Current relevance of Saint Augustine’s critique to paganism in De Civitate Dei
Miguel Ángel Belmonte Sánchez
Espíritu: ISSN 0014-0716, Year 61, Isseu 144 (jul-dec), 2012, pages 313-328
The arguments used by Saint Augustine in his theoretical and practical discourse, against ancient paganism (especially against those arguments put forward by Celsus and Porphyry) are useful in part for the challenges nowadays embodied in the so-called neopaganism (and its leading intellectuals such as De Benoist or Augé). In this article a distinction is made in the Augustinian reaction between aspects relating to pagan cult and those relating to ‘dogmatic’ content. In the latter case, the multiform, inconsistent and unsystematic theology of ancient paganism reappears today as a pluralistic, sacralizing and superstitious attitude, tinged in some author’s writings as politically correct multiculturalism. In the former case, the pagan cult reappears in the form of cultural policies that are tolerant towards any apparently religious phenomena such as Satanism and Halloween. Saint Augustine’s message for the man of today and yesterday is clear: the syncretism which is latent in every pagan attitude or idea is wholly incompatible with the due reverence for faith in God the Creator.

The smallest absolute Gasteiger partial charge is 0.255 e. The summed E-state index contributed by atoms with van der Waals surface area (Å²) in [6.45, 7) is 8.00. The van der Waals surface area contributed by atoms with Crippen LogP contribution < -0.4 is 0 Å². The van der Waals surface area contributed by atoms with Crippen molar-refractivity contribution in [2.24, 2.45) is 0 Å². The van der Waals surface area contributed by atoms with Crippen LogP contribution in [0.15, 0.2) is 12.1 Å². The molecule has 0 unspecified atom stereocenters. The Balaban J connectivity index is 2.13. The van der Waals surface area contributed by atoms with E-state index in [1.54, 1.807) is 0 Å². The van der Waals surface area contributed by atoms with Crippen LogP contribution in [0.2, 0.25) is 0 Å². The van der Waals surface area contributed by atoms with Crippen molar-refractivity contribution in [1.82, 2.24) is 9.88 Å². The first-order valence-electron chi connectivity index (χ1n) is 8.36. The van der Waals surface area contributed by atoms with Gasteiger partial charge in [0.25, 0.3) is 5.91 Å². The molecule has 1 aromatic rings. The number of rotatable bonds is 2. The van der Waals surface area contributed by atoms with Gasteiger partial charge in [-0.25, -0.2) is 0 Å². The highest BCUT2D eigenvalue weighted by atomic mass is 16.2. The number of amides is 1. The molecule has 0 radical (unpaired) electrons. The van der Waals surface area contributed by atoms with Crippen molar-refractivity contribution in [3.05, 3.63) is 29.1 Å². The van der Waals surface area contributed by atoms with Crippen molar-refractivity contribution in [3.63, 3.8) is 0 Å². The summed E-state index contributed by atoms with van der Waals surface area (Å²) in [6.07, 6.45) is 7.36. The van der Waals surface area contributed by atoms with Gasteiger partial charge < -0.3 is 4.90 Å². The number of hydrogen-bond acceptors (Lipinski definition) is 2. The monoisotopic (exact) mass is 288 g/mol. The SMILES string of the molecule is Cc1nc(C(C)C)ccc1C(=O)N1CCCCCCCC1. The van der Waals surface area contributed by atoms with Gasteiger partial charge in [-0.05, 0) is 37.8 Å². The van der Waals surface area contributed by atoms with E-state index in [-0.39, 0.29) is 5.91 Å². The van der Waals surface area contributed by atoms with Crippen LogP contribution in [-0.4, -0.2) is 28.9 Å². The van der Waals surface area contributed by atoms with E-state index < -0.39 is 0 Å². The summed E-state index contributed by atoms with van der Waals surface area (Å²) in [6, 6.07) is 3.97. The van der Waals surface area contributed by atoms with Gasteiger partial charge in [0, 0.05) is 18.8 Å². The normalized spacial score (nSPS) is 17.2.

Saint Augustine, De civitate Dei, paganism, neopaganism